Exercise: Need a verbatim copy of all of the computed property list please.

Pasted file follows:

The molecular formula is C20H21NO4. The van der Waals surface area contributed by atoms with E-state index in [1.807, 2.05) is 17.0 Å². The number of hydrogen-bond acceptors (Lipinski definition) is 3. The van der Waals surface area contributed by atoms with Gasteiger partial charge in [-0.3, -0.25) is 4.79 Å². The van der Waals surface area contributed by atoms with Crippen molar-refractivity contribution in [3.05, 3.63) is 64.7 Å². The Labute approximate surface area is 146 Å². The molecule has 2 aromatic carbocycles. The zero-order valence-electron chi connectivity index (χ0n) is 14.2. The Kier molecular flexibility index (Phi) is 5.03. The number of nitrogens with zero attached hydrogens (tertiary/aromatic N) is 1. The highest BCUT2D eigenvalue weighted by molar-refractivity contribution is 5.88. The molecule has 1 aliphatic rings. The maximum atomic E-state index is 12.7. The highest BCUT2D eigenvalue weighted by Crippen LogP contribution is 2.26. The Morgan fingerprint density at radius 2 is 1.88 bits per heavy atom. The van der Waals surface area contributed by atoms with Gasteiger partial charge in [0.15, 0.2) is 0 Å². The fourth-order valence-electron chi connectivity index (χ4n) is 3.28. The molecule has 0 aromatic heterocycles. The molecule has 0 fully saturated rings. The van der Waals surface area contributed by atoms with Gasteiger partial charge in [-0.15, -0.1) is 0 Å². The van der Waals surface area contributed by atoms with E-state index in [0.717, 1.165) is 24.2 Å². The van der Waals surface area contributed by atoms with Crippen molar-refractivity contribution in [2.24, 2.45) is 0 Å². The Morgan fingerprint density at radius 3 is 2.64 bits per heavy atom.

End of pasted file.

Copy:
The molecular formula is C20H21NO4. The van der Waals surface area contributed by atoms with E-state index in [1.807, 2.05) is 17.0 Å². The number of hydrogen-bond acceptors (Lipinski definition) is 3. The van der Waals surface area contributed by atoms with Gasteiger partial charge in [-0.3, -0.25) is 4.79 Å². The van der Waals surface area contributed by atoms with Crippen molar-refractivity contribution in [3.05, 3.63) is 64.7 Å². The Labute approximate surface area is 146 Å². The molecule has 2 aromatic carbocycles. The zero-order valence-electron chi connectivity index (χ0n) is 14.2. The Kier molecular flexibility index (Phi) is 5.03. The number of nitrogens with zero attached hydrogens (tertiary/aromatic N) is 1. The highest BCUT2D eigenvalue weighted by molar-refractivity contribution is 5.88. The molecule has 1 aliphatic rings. The maximum atomic E-state index is 12.7. The highest BCUT2D eigenvalue weighted by Crippen LogP contribution is 2.26. The Morgan fingerprint density at radius 2 is 1.88 bits per heavy atom. The van der Waals surface area contributed by atoms with Gasteiger partial charge in [0.15, 0.2) is 0 Å². The fourth-order valence-electron chi connectivity index (χ4n) is 3.28. The molecule has 0 aromatic heterocycles. The molecule has 0 fully saturated rings. The van der Waals surface area contributed by atoms with Gasteiger partial charge in [-0.15, -0.1) is 0 Å². The van der Waals surface area contributed by atoms with E-state index in [0.717, 1.165) is 24.2 Å². The van der Waals surface area contributed by atoms with Crippen molar-refractivity contribution in [2.24, 2.45) is 0 Å². The Morgan fingerprint density at radius 3 is 2.64 bits per heavy atom.